2013 Tesla Model S: CarMax Offer
June 6, 2014
We thought we would bide our time while waiting for the debut of the Tesla Model X by keeping our long-term 2013 Tesla Model S a while longer. But we have pretty much covered all the bases on this car and quite frankly, we're getting that itch to buy something new. We were pretty sure that selling this car would replenish our coffers. But we weren't exactly sure how much we'd get. No one had any pricing data on the car.
This isn't the first time this has happened. Our long-term Chevrolet Volt and Fiat 500 were in the same uncharted waters back when we sold them. Would we get top dollar for our Model S? Take a wild guess before you hit the jump.
"Hold on sir," said the greeter at CarMax. "I'm checking with my manager to see if we can appraise this car."
This was the first time I've heard this at CarMax, but my worry was short lived. The manager came over quickly and said they could appraise it, but it would take twice as long (about an hour) since they had to do "a lot of research."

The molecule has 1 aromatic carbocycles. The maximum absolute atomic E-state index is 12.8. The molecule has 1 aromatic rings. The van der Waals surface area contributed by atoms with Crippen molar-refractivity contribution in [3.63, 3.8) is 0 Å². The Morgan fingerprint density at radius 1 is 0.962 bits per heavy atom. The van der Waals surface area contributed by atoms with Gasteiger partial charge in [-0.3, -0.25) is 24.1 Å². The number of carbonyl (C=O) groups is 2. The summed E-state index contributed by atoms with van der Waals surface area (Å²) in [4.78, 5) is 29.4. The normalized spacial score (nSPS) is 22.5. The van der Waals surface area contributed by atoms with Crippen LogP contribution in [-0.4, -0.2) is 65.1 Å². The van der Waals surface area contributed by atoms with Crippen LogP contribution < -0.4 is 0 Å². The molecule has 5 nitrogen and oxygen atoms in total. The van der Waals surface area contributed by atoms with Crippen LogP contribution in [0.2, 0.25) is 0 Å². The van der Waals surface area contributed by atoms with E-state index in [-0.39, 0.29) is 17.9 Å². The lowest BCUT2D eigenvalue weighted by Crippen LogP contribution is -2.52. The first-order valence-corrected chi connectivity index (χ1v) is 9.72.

During the appraisal, I learned that CarMax wasn't going to resell the Model S on its lot. "Our insurance company won't let us sell this car until there are more out there," said the appraiser. My guess is that CarMax needs to work out the details of servicing the vehicle and offering an extended warranty. Instead, CarMax would list the Model S for sale at its own auction.
Roughly an hour later, I had an offer in hand. CarMax offered us $79,000. For reference, back in February 2013, we paid $103,770 (I'm discounting the $1,235 we paid for the wall charger, since it wasn't part of the vehicle). This is about a 24-percent depreciation, and slightly over with our fleet average of 22 percent.
We're still debating whether to take the offer, sell it private party. Or we may keep the Model S a while longer.
What would you do? Take the CarMax offer or sell it on your own?
Ronald Montoya, Consumer Advice Editor @ 22,473 miles